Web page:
The British 29th Division attacked five beaches around the tip of the Gallipoli peninsula at Cape Helles, but W beach that the Fusiliers were charged with taking was the most challenging. The Allied fleet gave covering fire but the landings were made in broad daylight from rowing boats towed in strings of six to within a few hundred yards of the shore. Turkish machine gunners based high in the cliffs were able to create a wall of fire, gunning men down in the sea.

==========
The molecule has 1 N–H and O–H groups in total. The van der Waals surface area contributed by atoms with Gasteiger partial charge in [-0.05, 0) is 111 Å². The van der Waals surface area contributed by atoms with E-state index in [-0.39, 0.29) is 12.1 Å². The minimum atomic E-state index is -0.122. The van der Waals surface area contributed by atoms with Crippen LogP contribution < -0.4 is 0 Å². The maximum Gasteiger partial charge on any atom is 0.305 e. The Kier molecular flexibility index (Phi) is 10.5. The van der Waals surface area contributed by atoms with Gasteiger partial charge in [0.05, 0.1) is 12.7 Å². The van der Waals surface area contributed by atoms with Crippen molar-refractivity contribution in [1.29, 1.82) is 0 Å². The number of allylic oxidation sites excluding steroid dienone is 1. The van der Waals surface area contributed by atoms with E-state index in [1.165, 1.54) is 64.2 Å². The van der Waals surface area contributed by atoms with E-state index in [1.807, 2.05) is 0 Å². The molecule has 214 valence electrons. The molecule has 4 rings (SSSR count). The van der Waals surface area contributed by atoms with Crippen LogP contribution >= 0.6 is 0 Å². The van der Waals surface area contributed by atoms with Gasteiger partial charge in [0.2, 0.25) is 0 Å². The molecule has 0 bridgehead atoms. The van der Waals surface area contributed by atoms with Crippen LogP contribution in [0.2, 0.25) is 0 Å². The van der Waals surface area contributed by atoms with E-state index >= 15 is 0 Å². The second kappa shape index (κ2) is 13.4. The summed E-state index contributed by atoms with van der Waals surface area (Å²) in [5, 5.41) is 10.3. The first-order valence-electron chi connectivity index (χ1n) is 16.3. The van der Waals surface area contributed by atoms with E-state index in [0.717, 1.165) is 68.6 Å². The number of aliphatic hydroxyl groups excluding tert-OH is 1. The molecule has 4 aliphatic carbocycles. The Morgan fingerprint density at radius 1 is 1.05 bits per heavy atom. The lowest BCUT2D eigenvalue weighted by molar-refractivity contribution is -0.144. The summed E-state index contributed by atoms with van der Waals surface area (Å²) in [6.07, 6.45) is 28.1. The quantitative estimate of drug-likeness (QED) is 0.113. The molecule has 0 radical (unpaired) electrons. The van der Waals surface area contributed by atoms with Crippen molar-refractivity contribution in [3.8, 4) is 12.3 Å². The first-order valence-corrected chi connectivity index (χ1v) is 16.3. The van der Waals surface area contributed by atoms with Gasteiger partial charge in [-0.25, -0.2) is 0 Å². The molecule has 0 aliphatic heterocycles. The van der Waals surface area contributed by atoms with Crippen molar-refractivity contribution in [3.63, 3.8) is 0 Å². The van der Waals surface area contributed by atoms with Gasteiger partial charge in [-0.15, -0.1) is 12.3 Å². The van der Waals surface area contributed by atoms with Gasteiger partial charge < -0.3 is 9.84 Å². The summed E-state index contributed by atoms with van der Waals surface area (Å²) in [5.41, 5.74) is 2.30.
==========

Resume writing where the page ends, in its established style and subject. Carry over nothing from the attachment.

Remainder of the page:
Despite this, the beach was taken, but the successful capture came at a terrible price. The Lancashire Fusiliers had started the day with 27 officers and 1002 other men. Twenty-four hours later, a head count revealed just 16 officers and 304 men. After this ‘W’ beach was known as Lancashire Landing.